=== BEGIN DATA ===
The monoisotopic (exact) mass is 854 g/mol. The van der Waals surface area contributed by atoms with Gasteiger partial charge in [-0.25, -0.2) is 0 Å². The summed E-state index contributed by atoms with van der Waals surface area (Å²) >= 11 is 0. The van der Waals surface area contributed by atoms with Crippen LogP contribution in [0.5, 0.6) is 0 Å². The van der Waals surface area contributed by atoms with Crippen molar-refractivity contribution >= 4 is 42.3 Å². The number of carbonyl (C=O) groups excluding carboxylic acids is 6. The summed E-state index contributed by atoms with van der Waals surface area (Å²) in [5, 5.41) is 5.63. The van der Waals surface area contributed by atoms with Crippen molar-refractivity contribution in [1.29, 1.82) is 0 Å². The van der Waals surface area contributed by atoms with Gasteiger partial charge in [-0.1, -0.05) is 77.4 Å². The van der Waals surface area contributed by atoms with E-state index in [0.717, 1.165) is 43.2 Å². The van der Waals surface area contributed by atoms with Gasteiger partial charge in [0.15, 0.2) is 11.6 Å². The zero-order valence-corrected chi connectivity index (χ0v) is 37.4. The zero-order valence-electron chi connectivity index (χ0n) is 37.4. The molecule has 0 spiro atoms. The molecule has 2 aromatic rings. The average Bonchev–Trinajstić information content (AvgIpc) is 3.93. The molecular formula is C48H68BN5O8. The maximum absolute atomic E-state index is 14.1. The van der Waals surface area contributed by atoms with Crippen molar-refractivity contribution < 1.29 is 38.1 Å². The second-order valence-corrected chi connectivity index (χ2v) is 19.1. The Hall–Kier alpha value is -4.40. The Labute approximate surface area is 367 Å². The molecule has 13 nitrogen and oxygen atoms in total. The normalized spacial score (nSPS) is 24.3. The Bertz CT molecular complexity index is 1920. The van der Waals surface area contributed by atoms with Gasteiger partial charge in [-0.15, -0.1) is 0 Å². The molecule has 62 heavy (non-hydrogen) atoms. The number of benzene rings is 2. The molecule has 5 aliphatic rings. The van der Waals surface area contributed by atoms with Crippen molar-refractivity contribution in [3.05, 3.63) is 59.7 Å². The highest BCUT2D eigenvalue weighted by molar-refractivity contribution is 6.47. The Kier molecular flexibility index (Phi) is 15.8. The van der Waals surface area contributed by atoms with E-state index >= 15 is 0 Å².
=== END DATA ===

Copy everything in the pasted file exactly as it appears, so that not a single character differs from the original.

The monoisotopic (exact) mass is 854 g/mol. The van der Waals surface area contributed by atoms with Gasteiger partial charge in [-0.25, -0.2) is 0 Å². The summed E-state index contributed by atoms with van der Waals surface area (Å²) >= 11 is 0. The van der Waals surface area contributed by atoms with Crippen LogP contribution in [0.5, 0.6) is 0 Å². The van der Waals surface area contributed by atoms with Crippen molar-refractivity contribution >= 4 is 42.3 Å². The number of carbonyl (C=O) groups excluding carboxylic acids is 6. The summed E-state index contributed by atoms with van der Waals surface area (Å²) in [5, 5.41) is 5.63. The van der Waals surface area contributed by atoms with Crippen molar-refractivity contribution in [1.29, 1.82) is 0 Å². The van der Waals surface area contributed by atoms with Gasteiger partial charge in [-0.1, -0.05) is 77.4 Å². The van der Waals surface area contributed by atoms with E-state index in [0.717, 1.165) is 43.2 Å². The van der Waals surface area contributed by atoms with Gasteiger partial charge in [0.15, 0.2) is 11.6 Å². The zero-order valence-corrected chi connectivity index (χ0v) is 37.4. The zero-order valence-electron chi connectivity index (χ0n) is 37.4. The molecule has 0 spiro atoms. The molecule has 2 aromatic rings. The average Bonchev–Trinajstić information content (AvgIpc) is 3.93. The molecular formula is C48H68BN5O8. The maximum absolute atomic E-state index is 14.1. The van der Waals surface area contributed by atoms with Crippen molar-refractivity contribution < 1.29 is 38.1 Å². The second-order valence-corrected chi connectivity index (χ2v) is 19.1. The Hall–Kier alpha value is -4.40. The Labute approximate surface area is 367 Å². The molecule has 13 nitrogen and oxygen atoms in total. The normalized spacial score (nSPS) is 24.3. The Bertz CT molecular complexity index is 1920. The van der Waals surface area contributed by atoms with Gasteiger partial charge in [-0.15, -0.1) is 0 Å². The molecule has 62 heavy (non-hydrogen) atoms. The number of benzene rings is 2. The molecule has 5 aliphatic rings. The van der Waals surface area contributed by atoms with Crippen molar-refractivity contribution in [3.05, 3.63) is 59.7 Å². The highest BCUT2D eigenvalue weighted by molar-refractivity contribution is 6.47. The Kier molecular flexibility index (Phi) is 15.8. The van der Waals surface area contributed by atoms with E-state index >= 15 is 0 Å².